Too Pressured to Be Carefree

By: Melcina Martin

“Long Live the Carefree Black Girl”

We’ve all heard the lovely expression: “Carefree black girl.”  It invokes feelings of melanated lightheartedness. We imagine beautiful smiles tied into impeccable fashion and trinkets of embellishments that make us stand out a crowd as we are parting it. These are the women of envy for many, looking as though they have no cares in the world.

A carefree black girl is one who takes on the world with a sense of self-worth and awareness, one who carries herself with a confidence that cannot be shaken under ordinary circumstances and of course, that aforementioned fashion sense that is bound to turn heads and change minds.

But what happens when we are too worried to be carefree? What happens when the reality of the genocide of our people is right outside our doors? When we are stuck around love and decisions are weighing our mind and hearts. When little black girls are filled with self-doubt? What will happen to the carefree black girl in a world full of worries?

The art of life, the heart of fashion, the roots and culture… Women have been the backbone of families and communities since the beginning of humanity. We rely on the elders for guidance and we look to the youth for inspiration. But it seems as though the dynamic of black womanhood has been losing its roots and foundations.

Ask yourself, what has changed? The pressures of society, for one, have changed. As black women we endure a lot of backlash regarding our appearance. We are now, too skinny, too fat, too light, too dark, etc. and this is taking a toll on most of our self-esteem.

We deal with seeing images of non- women of color glamorized with lip injections and other body enhancements that we constantly get ridiculed for and think of the effect that this has had on the black women’s psyche over time. It is sending us a message that we are not good enough. I have battled with insecurities my whole life. Never feeling like I was pretty or that I would amount to much because that was the imagery I was exposed to and was never reassured otherwise. So I thought that was just the deck I was dealt and had to play with.

Then I learned about self-love, what it truly means to love yourself and I’m still learning but my point is that I learned how to become my own dealer and that was exactly what I needed to play the game my way! So if we can shuffle our cards us, we can turn cultural appropriation into power instead of shame. We can ignore the voices and images, in confidence, which tells us that we are less than what we know we are.

The fact that we have so much “juice” (a term of credibility & finesse) that others would want to try and duplicate, we should be flattered right? Wrong! In this instance, imitation is not a form of flattery, but it can be a reminder that there isn’t anything wrong with the way that we look but merely something the world doesn’t want to see in living color.

We are originals and THAT is our superpower. We can’t be carefree if we continue to view ourselves as second hand or copies but we most certainly can be carefree knowing that we are the innovators and not the duplicators (flips hair).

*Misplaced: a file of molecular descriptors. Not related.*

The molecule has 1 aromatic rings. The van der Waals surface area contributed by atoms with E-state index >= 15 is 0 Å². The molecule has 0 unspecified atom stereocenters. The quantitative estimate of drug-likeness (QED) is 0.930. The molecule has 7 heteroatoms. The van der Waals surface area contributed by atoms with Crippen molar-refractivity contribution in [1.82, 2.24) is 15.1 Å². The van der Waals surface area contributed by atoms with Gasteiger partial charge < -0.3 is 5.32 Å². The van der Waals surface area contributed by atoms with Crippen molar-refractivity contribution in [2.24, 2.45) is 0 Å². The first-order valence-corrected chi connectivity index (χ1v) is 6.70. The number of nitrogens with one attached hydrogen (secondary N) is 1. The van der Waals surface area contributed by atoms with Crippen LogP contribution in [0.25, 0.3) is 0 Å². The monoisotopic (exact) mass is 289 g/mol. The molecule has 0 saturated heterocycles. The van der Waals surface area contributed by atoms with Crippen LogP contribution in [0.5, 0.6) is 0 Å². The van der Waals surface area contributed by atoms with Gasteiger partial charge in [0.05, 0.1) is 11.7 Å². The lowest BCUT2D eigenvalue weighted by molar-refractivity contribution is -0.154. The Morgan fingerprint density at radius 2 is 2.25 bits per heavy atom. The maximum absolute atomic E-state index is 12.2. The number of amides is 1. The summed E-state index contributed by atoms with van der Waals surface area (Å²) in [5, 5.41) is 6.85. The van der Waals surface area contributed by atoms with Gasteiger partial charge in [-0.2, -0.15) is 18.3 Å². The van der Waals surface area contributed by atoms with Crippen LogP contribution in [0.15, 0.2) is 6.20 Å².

Sirens down the street, flashing lights outside your windows, a mother’s scream and news reports of the next black person’s name soon to be a hashtag at 11… stay tuned! When I started to care what was actually happening to my people, when the blinders came off and I was introduced to the injustices constantly plaguing us, it was gut wrenching and the blows just kept coming. Before, I was perfectly happy in my world of blissful disregard.

I had that, “Well it’s not affecting me or anyone I know” syndrome. But I didn’t realize then that my people are an extension of myself and we are all responsible for one another, that is how our ancestors survived as I’m sure we have also heard the expression, “It takes a village.” It was then that I realized that I wasn’t carrying a burden in my knowledge but a tool.

I was carrying a tool that could help me raise awareness, one that could amplify my voice and not have it remain silenced because I was not aware that I could use it nor afraid to! The overwhelming sadness that had enveloped my heart knowing society’s views on the black woman, as if they had us all figured out, was being drowned out by the fact that I, little ol’ me (or little ol’ you) I can do something about it no matter the scale. We all have an instrument in our voices and I think it’s high time we used them again, don’t you?

We all face challenges but black women have been facing the some challenges for centuries and we continue to flourish! So what will become of the “Carefree Black Girl” who is too worried to be carefree? She will be reminded by other carefree black girls who also manage the burdens of everyday life enhanced by being a black woman in this day and age, that her ancestry is royal in its origin. We will re-inspire and invoke the flames to rekindle!

You see, we are able to be carefree because we share an unspoken bond as black women. Without even having to speak to one another we can draw inspiration from another eclectic, artsy, melanin rich beauty. It is the energy that we exude that enables us. There will be no shortage of Carefree Black Girls on my watch! Every chance that I get I will see to remind us, “Excuse me beautiful black girl, I just wanted you to know that you are everything!”

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